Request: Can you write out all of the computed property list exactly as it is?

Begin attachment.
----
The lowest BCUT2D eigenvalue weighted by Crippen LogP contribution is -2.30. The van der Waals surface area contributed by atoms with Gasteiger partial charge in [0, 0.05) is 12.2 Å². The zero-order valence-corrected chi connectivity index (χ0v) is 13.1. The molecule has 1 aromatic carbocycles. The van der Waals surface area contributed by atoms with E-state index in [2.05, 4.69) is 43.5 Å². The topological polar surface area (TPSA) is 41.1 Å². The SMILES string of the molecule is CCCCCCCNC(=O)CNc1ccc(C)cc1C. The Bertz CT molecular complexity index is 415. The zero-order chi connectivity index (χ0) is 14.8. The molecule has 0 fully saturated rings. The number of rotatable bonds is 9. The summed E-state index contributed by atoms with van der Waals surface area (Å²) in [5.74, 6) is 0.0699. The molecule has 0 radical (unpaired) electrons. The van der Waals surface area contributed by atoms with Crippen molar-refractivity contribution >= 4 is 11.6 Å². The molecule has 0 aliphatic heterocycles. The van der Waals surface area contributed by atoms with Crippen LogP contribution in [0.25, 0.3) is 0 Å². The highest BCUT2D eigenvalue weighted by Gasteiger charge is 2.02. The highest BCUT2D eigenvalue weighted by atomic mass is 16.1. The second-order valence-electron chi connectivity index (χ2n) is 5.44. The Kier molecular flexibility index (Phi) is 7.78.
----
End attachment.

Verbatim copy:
The lowest BCUT2D eigenvalue weighted by Crippen LogP contribution is -2.30. The van der Waals surface area contributed by atoms with Gasteiger partial charge in [0, 0.05) is 12.2 Å². The zero-order valence-corrected chi connectivity index (χ0v) is 13.1. The molecule has 1 aromatic carbocycles. The van der Waals surface area contributed by atoms with E-state index in [2.05, 4.69) is 43.5 Å². The topological polar surface area (TPSA) is 41.1 Å². The SMILES string of the molecule is CCCCCCCNC(=O)CNc1ccc(C)cc1C. The Bertz CT molecular complexity index is 415. The zero-order chi connectivity index (χ0) is 14.8. The molecule has 0 fully saturated rings. The number of rotatable bonds is 9. The summed E-state index contributed by atoms with van der Waals surface area (Å²) in [5.74, 6) is 0.0699. The molecule has 0 radical (unpaired) electrons. The van der Waals surface area contributed by atoms with Crippen molar-refractivity contribution >= 4 is 11.6 Å². The molecule has 0 aliphatic heterocycles. The van der Waals surface area contributed by atoms with Crippen LogP contribution in [0.25, 0.3) is 0 Å². The highest BCUT2D eigenvalue weighted by Gasteiger charge is 2.02. The highest BCUT2D eigenvalue weighted by atomic mass is 16.1. The second-order valence-electron chi connectivity index (χ2n) is 5.44. The Kier molecular flexibility index (Phi) is 7.78.